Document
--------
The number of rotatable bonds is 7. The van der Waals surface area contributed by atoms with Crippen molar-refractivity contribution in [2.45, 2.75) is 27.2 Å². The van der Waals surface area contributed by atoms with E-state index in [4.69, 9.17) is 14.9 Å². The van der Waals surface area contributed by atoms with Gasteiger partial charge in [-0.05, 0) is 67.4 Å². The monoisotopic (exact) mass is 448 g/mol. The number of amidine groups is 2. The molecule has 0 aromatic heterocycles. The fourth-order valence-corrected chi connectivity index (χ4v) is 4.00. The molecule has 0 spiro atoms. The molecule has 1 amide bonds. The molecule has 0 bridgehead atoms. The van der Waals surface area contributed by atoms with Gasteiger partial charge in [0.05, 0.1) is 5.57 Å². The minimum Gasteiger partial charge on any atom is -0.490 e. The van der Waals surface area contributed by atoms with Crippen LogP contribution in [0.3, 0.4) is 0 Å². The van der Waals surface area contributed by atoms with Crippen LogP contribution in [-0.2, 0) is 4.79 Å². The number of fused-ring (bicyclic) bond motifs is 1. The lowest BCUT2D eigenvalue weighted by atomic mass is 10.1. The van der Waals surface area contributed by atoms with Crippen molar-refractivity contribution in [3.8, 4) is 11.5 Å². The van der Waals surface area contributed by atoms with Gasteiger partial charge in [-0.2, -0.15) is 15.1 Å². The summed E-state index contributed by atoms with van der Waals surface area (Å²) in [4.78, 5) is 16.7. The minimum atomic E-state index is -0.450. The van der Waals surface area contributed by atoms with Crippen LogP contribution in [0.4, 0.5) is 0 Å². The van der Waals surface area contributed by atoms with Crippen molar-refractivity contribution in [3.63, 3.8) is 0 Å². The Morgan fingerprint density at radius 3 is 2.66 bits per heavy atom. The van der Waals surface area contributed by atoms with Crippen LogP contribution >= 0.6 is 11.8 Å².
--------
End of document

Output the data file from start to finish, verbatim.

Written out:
The number of rotatable bonds is 7. The van der Waals surface area contributed by atoms with Crippen molar-refractivity contribution in [2.45, 2.75) is 27.2 Å². The van der Waals surface area contributed by atoms with E-state index in [4.69, 9.17) is 14.9 Å². The van der Waals surface area contributed by atoms with Gasteiger partial charge in [-0.05, 0) is 67.4 Å². The monoisotopic (exact) mass is 448 g/mol. The number of amidine groups is 2. The molecule has 0 aromatic heterocycles. The fourth-order valence-corrected chi connectivity index (χ4v) is 4.00. The molecule has 0 spiro atoms. The molecule has 1 amide bonds. The molecule has 0 bridgehead atoms. The van der Waals surface area contributed by atoms with Gasteiger partial charge in [0.05, 0.1) is 5.57 Å². The minimum Gasteiger partial charge on any atom is -0.490 e. The van der Waals surface area contributed by atoms with Crippen LogP contribution in [0.3, 0.4) is 0 Å². The van der Waals surface area contributed by atoms with Crippen LogP contribution in [-0.2, 0) is 4.79 Å². The number of fused-ring (bicyclic) bond motifs is 1. The lowest BCUT2D eigenvalue weighted by atomic mass is 10.1. The van der Waals surface area contributed by atoms with Crippen molar-refractivity contribution in [3.8, 4) is 11.5 Å². The van der Waals surface area contributed by atoms with Gasteiger partial charge in [-0.2, -0.15) is 15.1 Å². The summed E-state index contributed by atoms with van der Waals surface area (Å²) in [4.78, 5) is 16.7. The minimum atomic E-state index is -0.450. The van der Waals surface area contributed by atoms with Crippen LogP contribution in [0.4, 0.5) is 0 Å². The van der Waals surface area contributed by atoms with Crippen molar-refractivity contribution in [3.63, 3.8) is 0 Å². The Morgan fingerprint density at radius 3 is 2.66 bits per heavy atom. The van der Waals surface area contributed by atoms with Crippen LogP contribution >= 0.6 is 11.8 Å².